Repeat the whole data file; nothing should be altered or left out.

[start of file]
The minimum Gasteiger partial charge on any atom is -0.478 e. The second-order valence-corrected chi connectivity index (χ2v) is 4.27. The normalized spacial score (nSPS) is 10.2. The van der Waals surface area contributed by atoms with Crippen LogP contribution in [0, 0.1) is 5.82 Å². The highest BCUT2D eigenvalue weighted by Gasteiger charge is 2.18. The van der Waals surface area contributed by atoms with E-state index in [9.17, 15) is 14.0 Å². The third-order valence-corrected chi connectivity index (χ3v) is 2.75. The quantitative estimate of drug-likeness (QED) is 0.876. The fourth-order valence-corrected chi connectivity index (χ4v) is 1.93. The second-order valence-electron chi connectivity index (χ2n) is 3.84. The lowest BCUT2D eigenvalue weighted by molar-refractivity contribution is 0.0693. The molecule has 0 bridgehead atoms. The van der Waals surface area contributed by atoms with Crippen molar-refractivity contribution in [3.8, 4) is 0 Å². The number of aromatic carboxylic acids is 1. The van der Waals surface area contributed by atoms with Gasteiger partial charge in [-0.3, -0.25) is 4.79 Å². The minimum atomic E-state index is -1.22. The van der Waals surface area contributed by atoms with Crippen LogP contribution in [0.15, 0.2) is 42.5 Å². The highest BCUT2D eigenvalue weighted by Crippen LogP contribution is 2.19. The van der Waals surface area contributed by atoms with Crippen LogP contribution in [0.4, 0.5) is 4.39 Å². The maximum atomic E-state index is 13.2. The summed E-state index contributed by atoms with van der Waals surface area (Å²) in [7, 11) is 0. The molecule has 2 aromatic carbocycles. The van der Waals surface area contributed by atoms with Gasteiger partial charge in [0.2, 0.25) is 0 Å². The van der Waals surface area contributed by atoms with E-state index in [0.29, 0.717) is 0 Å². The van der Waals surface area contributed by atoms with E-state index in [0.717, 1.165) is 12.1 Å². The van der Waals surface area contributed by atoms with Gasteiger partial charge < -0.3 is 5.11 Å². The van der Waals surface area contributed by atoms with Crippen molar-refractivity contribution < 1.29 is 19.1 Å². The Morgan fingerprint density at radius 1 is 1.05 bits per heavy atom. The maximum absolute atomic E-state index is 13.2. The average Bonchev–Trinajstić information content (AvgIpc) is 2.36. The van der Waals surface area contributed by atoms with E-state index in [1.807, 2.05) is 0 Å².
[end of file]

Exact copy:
The minimum Gasteiger partial charge on any atom is -0.478 e. The second-order valence-corrected chi connectivity index (χ2v) is 4.27. The normalized spacial score (nSPS) is 10.2. The van der Waals surface area contributed by atoms with Crippen LogP contribution in [0, 0.1) is 5.82 Å². The highest BCUT2D eigenvalue weighted by Gasteiger charge is 2.18. The van der Waals surface area contributed by atoms with E-state index in [9.17, 15) is 14.0 Å². The third-order valence-corrected chi connectivity index (χ3v) is 2.75. The quantitative estimate of drug-likeness (QED) is 0.876. The fourth-order valence-corrected chi connectivity index (χ4v) is 1.93. The second-order valence-electron chi connectivity index (χ2n) is 3.84. The lowest BCUT2D eigenvalue weighted by molar-refractivity contribution is 0.0693. The molecule has 0 bridgehead atoms. The van der Waals surface area contributed by atoms with Crippen molar-refractivity contribution in [3.8, 4) is 0 Å². The number of aromatic carboxylic acids is 1. The van der Waals surface area contributed by atoms with Gasteiger partial charge in [-0.3, -0.25) is 4.79 Å². The minimum atomic E-state index is -1.22. The van der Waals surface area contributed by atoms with Crippen LogP contribution in [0.15, 0.2) is 42.5 Å². The highest BCUT2D eigenvalue weighted by Crippen LogP contribution is 2.19. The van der Waals surface area contributed by atoms with Crippen LogP contribution in [0.4, 0.5) is 4.39 Å². The maximum atomic E-state index is 13.2. The summed E-state index contributed by atoms with van der Waals surface area (Å²) in [7, 11) is 0. The molecule has 2 aromatic carbocycles. The van der Waals surface area contributed by atoms with Gasteiger partial charge in [0.2, 0.25) is 0 Å². The van der Waals surface area contributed by atoms with E-state index in [0.29, 0.717) is 0 Å². The van der Waals surface area contributed by atoms with E-state index in [0.717, 1.165) is 12.1 Å². The van der Waals surface area contributed by atoms with Gasteiger partial charge < -0.3 is 5.11 Å². The van der Waals surface area contributed by atoms with Crippen molar-refractivity contribution < 1.29 is 19.1 Å². The Morgan fingerprint density at radius 1 is 1.05 bits per heavy atom. The maximum absolute atomic E-state index is 13.2. The average Bonchev–Trinajstić information content (AvgIpc) is 2.36. The van der Waals surface area contributed by atoms with E-state index in [1.807, 2.05) is 0 Å².